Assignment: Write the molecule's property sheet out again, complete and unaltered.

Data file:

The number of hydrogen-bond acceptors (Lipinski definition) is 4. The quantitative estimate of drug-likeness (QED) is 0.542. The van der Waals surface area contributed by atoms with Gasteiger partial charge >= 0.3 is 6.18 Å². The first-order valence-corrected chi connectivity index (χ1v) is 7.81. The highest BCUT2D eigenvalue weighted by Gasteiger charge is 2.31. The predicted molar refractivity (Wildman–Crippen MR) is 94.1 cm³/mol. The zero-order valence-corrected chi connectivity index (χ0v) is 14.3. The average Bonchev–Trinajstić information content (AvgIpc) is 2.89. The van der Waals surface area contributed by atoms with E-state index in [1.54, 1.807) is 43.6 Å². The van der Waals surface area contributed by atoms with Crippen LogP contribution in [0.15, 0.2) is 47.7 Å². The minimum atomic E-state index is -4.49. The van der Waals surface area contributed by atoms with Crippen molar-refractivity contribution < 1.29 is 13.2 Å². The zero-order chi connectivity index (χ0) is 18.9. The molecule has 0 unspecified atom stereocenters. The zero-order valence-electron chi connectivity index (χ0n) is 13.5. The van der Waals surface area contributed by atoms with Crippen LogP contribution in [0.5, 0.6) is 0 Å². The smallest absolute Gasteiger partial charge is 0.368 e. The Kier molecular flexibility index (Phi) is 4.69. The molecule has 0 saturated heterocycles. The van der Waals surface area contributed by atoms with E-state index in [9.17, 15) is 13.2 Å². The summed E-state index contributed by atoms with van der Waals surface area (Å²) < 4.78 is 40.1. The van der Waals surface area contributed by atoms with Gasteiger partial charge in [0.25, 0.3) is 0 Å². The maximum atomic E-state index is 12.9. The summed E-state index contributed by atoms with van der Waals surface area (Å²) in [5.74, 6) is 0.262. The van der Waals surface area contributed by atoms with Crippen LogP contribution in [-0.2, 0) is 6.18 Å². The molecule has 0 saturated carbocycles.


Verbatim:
The number of hydrogen-bond acceptors (Lipinski definition) is 4. The quantitative estimate of drug-likeness (QED) is 0.542. The van der Waals surface area contributed by atoms with Gasteiger partial charge >= 0.3 is 6.18 Å². The first-order valence-corrected chi connectivity index (χ1v) is 7.81. The highest BCUT2D eigenvalue weighted by Gasteiger charge is 2.31. The predicted molar refractivity (Wildman–Crippen MR) is 94.1 cm³/mol. The zero-order valence-corrected chi connectivity index (χ0v) is 14.3. The average Bonchev–Trinajstić information content (AvgIpc) is 2.89. The van der Waals surface area contributed by atoms with E-state index in [1.54, 1.807) is 43.6 Å². The van der Waals surface area contributed by atoms with Crippen LogP contribution in [0.15, 0.2) is 47.7 Å². The minimum atomic E-state index is -4.49. The van der Waals surface area contributed by atoms with Crippen molar-refractivity contribution < 1.29 is 13.2 Å². The zero-order chi connectivity index (χ0) is 18.9. The molecule has 0 unspecified atom stereocenters. The zero-order valence-electron chi connectivity index (χ0n) is 13.5. The van der Waals surface area contributed by atoms with Crippen LogP contribution in [0.5, 0.6) is 0 Å². The smallest absolute Gasteiger partial charge is 0.368 e. The Kier molecular flexibility index (Phi) is 4.69. The molecule has 0 saturated heterocycles. The van der Waals surface area contributed by atoms with E-state index in [9.17, 15) is 13.2 Å². The summed E-state index contributed by atoms with van der Waals surface area (Å²) < 4.78 is 40.1. The van der Waals surface area contributed by atoms with Gasteiger partial charge in [0.25, 0.3) is 0 Å². The maximum atomic E-state index is 12.9. The summed E-state index contributed by atoms with van der Waals surface area (Å²) in [5.74, 6) is 0.262. The van der Waals surface area contributed by atoms with Crippen LogP contribution in [-0.2, 0) is 6.18 Å². The molecule has 0 saturated carbocycles.